In the German, the song title Die Schatten werden länger “The shadows grow longer” repeat twice in the song, which in each iteration the song alters slightly, using both biblical and fairy tale allusions throughout the song.

Chorus 1:

Die Schatten werden länger

und doch bleiben alle blind und stumm

Zum Klang der Rattenfänger

tanzt man wild ums goldne Kalb herum!

Die Schatten werden länger

es ist fünf vor zwölf

die Zeit ist beinahe um!”

Translation: “The shadows grow longer. And still they remain blind and silent.  To the sound of the Pied Piper, People dance wildly around the Golden Calf! The Shadows grow longer. It’s 5 before 12. This time is almost up!”

Chorus 2:

Die Schatten werden länger

und die Lieder werden kalt und schrill!

Der Teufelskreis wird enger,

doch man glaubt nur was man glauben will

die Schatten werden länger

es ist fünf vor zwölf,

warum hält jeder still”

Translation: “The shadows grow longer and the song grows cold and shrill! The vicious circle narrows. Yet people only believe what they want. The shadows grow longer. It’s 5 before 12. Why does everyone stay still?”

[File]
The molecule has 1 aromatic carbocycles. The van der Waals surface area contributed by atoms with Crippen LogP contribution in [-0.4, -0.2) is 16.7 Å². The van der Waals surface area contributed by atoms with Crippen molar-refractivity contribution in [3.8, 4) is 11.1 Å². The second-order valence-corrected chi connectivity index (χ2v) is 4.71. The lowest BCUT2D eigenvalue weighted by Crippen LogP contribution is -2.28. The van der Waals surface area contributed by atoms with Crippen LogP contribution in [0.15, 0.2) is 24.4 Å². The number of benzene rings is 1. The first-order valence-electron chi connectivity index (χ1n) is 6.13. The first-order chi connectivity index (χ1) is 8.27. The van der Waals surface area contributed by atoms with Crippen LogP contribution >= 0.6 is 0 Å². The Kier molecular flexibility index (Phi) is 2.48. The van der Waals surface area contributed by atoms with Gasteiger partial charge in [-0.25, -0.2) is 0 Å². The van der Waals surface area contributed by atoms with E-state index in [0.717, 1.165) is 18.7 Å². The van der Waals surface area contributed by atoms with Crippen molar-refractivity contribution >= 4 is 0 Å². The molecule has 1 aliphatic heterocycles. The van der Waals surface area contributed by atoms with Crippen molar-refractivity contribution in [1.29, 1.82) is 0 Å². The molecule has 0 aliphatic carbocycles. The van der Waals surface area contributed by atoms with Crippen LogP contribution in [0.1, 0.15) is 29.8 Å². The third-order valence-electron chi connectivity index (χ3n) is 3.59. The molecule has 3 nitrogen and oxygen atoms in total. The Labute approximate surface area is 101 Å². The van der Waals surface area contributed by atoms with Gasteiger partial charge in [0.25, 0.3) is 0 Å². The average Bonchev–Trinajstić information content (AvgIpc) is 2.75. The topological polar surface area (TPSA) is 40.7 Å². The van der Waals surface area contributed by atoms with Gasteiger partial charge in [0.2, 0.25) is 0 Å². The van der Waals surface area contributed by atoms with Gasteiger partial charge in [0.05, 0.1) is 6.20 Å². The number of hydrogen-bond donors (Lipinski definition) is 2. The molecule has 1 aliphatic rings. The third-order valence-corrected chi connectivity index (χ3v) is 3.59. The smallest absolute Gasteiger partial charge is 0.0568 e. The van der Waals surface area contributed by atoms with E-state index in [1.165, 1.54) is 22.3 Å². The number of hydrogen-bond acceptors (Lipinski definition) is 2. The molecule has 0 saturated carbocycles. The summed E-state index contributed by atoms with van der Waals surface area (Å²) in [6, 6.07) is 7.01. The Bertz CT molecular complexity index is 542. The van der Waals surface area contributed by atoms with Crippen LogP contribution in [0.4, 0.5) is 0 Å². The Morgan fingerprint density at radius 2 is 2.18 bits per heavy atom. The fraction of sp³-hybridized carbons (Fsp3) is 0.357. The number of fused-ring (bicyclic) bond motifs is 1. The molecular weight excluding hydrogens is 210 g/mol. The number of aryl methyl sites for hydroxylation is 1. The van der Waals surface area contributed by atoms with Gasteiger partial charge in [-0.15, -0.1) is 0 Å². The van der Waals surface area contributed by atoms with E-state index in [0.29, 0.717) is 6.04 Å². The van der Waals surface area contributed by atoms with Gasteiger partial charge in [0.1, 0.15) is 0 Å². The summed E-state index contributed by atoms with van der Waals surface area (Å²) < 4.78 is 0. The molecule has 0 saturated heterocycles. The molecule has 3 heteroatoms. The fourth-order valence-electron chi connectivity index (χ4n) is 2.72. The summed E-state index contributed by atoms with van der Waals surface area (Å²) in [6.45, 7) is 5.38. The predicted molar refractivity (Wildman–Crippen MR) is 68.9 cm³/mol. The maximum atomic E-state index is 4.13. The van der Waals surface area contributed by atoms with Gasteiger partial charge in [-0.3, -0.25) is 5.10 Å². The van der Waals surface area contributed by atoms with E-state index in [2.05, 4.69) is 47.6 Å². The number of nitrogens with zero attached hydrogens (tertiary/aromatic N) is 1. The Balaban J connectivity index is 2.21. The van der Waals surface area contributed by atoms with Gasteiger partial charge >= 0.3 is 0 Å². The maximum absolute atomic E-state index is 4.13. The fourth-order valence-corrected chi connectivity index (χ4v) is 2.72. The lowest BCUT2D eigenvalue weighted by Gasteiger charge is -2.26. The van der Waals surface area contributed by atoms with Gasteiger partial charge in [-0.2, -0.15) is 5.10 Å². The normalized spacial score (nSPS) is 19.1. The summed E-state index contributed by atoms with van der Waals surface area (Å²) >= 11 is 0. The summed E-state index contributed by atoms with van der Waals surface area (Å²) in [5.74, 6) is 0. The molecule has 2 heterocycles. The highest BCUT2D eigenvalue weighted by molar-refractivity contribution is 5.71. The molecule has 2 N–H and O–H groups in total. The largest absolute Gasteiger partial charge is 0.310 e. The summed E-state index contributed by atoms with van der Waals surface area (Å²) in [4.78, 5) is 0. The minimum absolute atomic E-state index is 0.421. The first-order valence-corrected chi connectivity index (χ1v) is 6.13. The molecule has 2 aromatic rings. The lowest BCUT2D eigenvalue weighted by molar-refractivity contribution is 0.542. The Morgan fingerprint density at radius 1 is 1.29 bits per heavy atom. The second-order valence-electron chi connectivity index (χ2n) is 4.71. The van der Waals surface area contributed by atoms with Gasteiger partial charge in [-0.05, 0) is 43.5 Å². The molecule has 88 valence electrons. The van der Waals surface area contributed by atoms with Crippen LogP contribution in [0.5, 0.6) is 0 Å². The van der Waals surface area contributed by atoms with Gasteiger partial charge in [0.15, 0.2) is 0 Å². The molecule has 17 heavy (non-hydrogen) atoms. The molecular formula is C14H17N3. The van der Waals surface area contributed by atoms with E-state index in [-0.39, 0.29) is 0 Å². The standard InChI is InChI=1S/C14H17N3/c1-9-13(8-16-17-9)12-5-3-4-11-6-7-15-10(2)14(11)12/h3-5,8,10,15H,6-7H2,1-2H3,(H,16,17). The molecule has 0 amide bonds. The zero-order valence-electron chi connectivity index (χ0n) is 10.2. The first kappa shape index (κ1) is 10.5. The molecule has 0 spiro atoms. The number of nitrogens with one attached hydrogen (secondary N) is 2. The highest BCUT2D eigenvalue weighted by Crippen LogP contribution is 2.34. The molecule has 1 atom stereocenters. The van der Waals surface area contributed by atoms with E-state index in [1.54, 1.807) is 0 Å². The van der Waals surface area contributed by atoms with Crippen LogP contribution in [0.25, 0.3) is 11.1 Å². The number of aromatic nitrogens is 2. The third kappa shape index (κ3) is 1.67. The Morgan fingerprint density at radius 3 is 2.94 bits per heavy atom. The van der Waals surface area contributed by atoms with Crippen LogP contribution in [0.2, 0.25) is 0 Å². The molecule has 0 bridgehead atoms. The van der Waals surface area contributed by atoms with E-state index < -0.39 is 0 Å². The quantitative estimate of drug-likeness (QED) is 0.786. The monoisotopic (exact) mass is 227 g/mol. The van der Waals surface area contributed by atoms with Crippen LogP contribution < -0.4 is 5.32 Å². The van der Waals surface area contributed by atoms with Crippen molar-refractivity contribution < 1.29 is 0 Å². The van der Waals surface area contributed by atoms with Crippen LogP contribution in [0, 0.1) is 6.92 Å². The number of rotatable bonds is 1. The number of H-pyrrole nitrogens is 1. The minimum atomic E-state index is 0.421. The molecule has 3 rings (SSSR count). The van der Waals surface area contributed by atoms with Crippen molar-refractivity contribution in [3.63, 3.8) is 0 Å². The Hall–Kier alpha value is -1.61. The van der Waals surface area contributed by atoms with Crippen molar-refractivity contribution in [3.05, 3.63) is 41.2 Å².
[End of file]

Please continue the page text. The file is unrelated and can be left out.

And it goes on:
Note: The song changes to a higher octave in the second line so the lyrics emphasize this octave change.

Chorus 3:

Die Schatten werden länger,

was geschehn muss das muss jetzt geschehen!

Der Teufelskreis wird enger

und man muss dem Unheil wiederstehen!

Die Schatten werden länger

Kai…ser Rudolph wird der Zeit entgegen gehn!”

Translation “The shadows grow longer. What must happen, must happen now! The vicious circle narrows, and we must withstand calamity! The shadows grow longer. Emperor Rudolph will face down time!”


Compared to the German, the Japanese version contains much more repetition and is devoid of the flowery imagery of the original lyrics, due to the constraints of fitting the lyrics into each bar.

Chorus 1:

闇が広がる、人は何も見えない Yami ga hirogaru. Hito wa nani mo mienai

誰かが叫ぶ、声に頼りにさまよう Dareka ga sakebu. Koe ni tayori ni samayou

闇が広がる、その世の終わりが近い Yami ga hirogaru. Sono yo no owari ga chikai.

Translation: “The darkness grows. The people can’t see anything. Someone cries out. I wander reliant on that voice. The darkness grows. The end of this world is at hand.

The Japanese translation has lost the fairy tale and biblical allusions, leaving only the main theme of the song, emphasizing the feeling of being surrounded by darkness, a sense of loneliness, and a growing reliance on his “friend” Death. The last line, captures the basic idea of “Es ist fünf vor zwölf”, an illusion to Cinderella and the idea that time is almost up, although it adds that specifically this means the end of the world.